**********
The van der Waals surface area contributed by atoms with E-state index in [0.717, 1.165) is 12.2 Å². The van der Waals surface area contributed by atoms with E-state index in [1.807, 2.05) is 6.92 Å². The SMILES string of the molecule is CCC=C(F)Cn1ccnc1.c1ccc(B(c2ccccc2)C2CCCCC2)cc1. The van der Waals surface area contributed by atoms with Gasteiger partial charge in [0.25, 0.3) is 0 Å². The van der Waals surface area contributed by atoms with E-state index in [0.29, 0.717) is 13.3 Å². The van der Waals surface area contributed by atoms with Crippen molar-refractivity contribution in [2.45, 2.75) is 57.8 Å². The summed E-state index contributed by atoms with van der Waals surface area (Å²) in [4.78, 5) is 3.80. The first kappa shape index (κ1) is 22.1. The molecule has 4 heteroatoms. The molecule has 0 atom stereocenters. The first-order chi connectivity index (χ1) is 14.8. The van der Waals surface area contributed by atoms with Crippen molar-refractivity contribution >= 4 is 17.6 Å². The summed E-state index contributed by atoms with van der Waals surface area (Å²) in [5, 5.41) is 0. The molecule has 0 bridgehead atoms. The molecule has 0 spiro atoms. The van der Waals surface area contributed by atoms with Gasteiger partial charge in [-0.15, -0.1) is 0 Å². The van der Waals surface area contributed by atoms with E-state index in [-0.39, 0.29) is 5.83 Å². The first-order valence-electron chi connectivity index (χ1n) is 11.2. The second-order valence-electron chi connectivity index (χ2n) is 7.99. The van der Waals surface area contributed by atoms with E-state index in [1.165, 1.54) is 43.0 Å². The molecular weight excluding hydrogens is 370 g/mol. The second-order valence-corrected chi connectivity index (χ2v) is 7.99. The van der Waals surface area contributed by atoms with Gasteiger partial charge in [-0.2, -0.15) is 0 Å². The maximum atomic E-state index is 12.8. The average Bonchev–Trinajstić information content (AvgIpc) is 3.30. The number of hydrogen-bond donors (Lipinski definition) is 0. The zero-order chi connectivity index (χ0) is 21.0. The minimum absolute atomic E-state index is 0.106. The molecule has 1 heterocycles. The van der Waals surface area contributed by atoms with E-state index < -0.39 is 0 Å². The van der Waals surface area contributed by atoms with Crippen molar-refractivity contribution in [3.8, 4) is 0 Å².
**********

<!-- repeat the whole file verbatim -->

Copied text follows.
The van der Waals surface area contributed by atoms with E-state index in [0.717, 1.165) is 12.2 Å². The van der Waals surface area contributed by atoms with E-state index in [1.807, 2.05) is 6.92 Å². The SMILES string of the molecule is CCC=C(F)Cn1ccnc1.c1ccc(B(c2ccccc2)C2CCCCC2)cc1. The van der Waals surface area contributed by atoms with Gasteiger partial charge in [0.25, 0.3) is 0 Å². The van der Waals surface area contributed by atoms with E-state index in [0.29, 0.717) is 13.3 Å². The van der Waals surface area contributed by atoms with Crippen molar-refractivity contribution in [2.45, 2.75) is 57.8 Å². The summed E-state index contributed by atoms with van der Waals surface area (Å²) in [4.78, 5) is 3.80. The first kappa shape index (κ1) is 22.1. The molecule has 4 heteroatoms. The molecule has 0 atom stereocenters. The first-order chi connectivity index (χ1) is 14.8. The van der Waals surface area contributed by atoms with Crippen molar-refractivity contribution >= 4 is 17.6 Å². The summed E-state index contributed by atoms with van der Waals surface area (Å²) in [5, 5.41) is 0. The molecule has 0 bridgehead atoms. The molecule has 0 spiro atoms. The van der Waals surface area contributed by atoms with Gasteiger partial charge in [-0.15, -0.1) is 0 Å². The van der Waals surface area contributed by atoms with E-state index in [-0.39, 0.29) is 5.83 Å². The first-order valence-electron chi connectivity index (χ1n) is 11.2. The second-order valence-electron chi connectivity index (χ2n) is 7.99. The van der Waals surface area contributed by atoms with E-state index in [1.165, 1.54) is 43.0 Å². The molecular weight excluding hydrogens is 370 g/mol. The second-order valence-corrected chi connectivity index (χ2v) is 7.99. The van der Waals surface area contributed by atoms with Gasteiger partial charge in [-0.2, -0.15) is 0 Å². The maximum atomic E-state index is 12.8. The average Bonchev–Trinajstić information content (AvgIpc) is 3.30. The number of hydrogen-bond donors (Lipinski definition) is 0. The zero-order chi connectivity index (χ0) is 21.0. The minimum absolute atomic E-state index is 0.106. The molecule has 1 heterocycles. The van der Waals surface area contributed by atoms with E-state index < -0.39 is 0 Å². The van der Waals surface area contributed by atoms with Crippen molar-refractivity contribution in [3.8, 4) is 0 Å².